Was the Indian ASAT Test Legal? What about the 2007 Chinese ASAT test?

Was it legal for India to conduct an ASAT test which created hundreds of detectable fragments of debris at a 250 km orbit, some of which may remain in orbit for up to a year? Of course it was. Just like the US test in 2008 was legal (which was also at around 250 km). UN Debris Guideline #4 provides cover for low-altitude ASAT tests by only asking countries to avoid against “harmful activities that generate long-lived debris.”

What is today accepted as “short-lived debris” may nevertheless pose a risk to satellites.  Explosions at 250 km will inevitably shoot some debris into higher orbits and this may be too close for comfort.  Remote sensing satellites (which have flown in orbits as low as 150 km in order to get closer to their subjects) face even greater risks from low-altitude ASAT debris.  In light of this, the international community must continue to strengthen the rules around even these low-altitude ASAT tests. 

But now let’s move on to a far more important question: Was the 2007 Chinese ASAT (at 865 km) test legal? A spokesman for Prime Minister Tony Blair made the clearest statement on the legality of the Chinese test just days after the test: “We believe this [test] does not contravene international law.”

Despite the consensus that the test was legal, I disagree. Article IX of the OST requires that parties to the treaty conduct all of their space activities “with due regard for the corresponding interests of all other States Parties to the Treaty.”  How could polluting LEO with thousands of destructive pieces of debris for hundreds of years possibly qualify as operating “with due regard”?   

There are other arguments that such ASAT tests violate existing international law.  Here is a quote from Prof. Aoki Setsuko:

“ASAT attacks producing significant amounts of space debris that may affect the orbital environment for decades could be classified as a prohibited method or means of armed conflict under Art. 35(3) of [the Additional Protocol I to the Geneva Conventions of 1949] depending on the definition of the “natural environment.” (Routledge Handbook of Space Law p. 223)

Here is the law referred to by Prof. Aoki:

“It is prohibited to employ methods or means of warfare which are intended, or may be expected, to cause widespread, long-term and severe damage to the natural environment.”

There are certainly other arguments, such as those based purely on international environmental law.  Please share those arguments in the comments below. I am very interested in your thoughts.  It’s time to move this conversation forward.

Mark J. Sundahl

9 thoughts on “Was the Indian ASAT Test Legal? What about the 2007 Chinese ASAT test?”

  1. So here is the relevant actual text from Article IX:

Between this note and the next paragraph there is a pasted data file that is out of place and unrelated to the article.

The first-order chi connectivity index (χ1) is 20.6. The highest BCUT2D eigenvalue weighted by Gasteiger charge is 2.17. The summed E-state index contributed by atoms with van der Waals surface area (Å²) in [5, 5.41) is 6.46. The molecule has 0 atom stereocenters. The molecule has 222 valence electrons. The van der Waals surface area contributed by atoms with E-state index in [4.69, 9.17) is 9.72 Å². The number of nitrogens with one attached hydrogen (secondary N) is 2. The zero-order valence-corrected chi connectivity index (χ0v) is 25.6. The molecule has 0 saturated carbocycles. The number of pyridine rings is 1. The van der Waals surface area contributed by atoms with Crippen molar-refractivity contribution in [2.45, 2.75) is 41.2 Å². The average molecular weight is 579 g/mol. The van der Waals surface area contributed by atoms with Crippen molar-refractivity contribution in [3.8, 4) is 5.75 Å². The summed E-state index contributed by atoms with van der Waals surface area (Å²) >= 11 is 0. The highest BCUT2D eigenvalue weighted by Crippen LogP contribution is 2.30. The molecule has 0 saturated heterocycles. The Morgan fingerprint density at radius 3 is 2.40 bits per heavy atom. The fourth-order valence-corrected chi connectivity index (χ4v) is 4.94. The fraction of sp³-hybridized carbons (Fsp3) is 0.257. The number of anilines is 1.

“If a State Party to the Treaty has reason to believe that an activity or experiment planned by it or its nationals in outer space, including the moon and other celestial bodies, would cause potentially harmful interference with activities of other States Parties in the peaceful exploration and use of outer space, including the moon and other celestial bodies, it shall undertake appropriate international consultations before proceeding with any such activity or experiment. A State Party to the Treaty which has reason to believe that an activity or experiment planned by another State Party in outer space, including the moon and other celestial bodies, would cause potentially harmful interference with activities in the peaceful exploration and use of outer space, including the moon and other celestial bodies, may request consultation concerning the activity or experiment.”

    Right away, this is clearly inconsistent with States using ASATs against each other’s satellites. But that’s not happened yet.

    As regards testing, in the Soviet coorbital tests there was no reason to expect these to cause harmful interference with any other nation’s satellites. Therefore no implication, let alone “an unwritten, legally-binding practice that national security activities are exempt from Article IX” can be taken from the fact that consultations were not called for. In the case of the 1985 US test, there would likewise be no implication unless some nation’s satellite was specifically imperiled by the test.

    This provision of the Treaty not having had the occasion to be activated until now does not prove the existence of Judge Listner’s “exemption.” The hazards created by ASAT testing have become more salient as the number of satellites and nations that own them have increased and it is absurd to argue that a law which has not been put into effect yet cannot be now that the need is becoming more clear.

  2. A very informative post, indeed. Art. IX also asks States to engage in prior consultations if the activity is potentially harmful to other states. Some commentators have also cited the preamble and articles I and III of the OST while arguing against the legality of ASAT missile testing . But the OST in practice is a weak document to deter space powers to pay heed to its stipulations.

    1. Very true. I’m trying to get a clear grasp on the relationship between the duty of “due regard” and the consultation requirement. Any thoughts?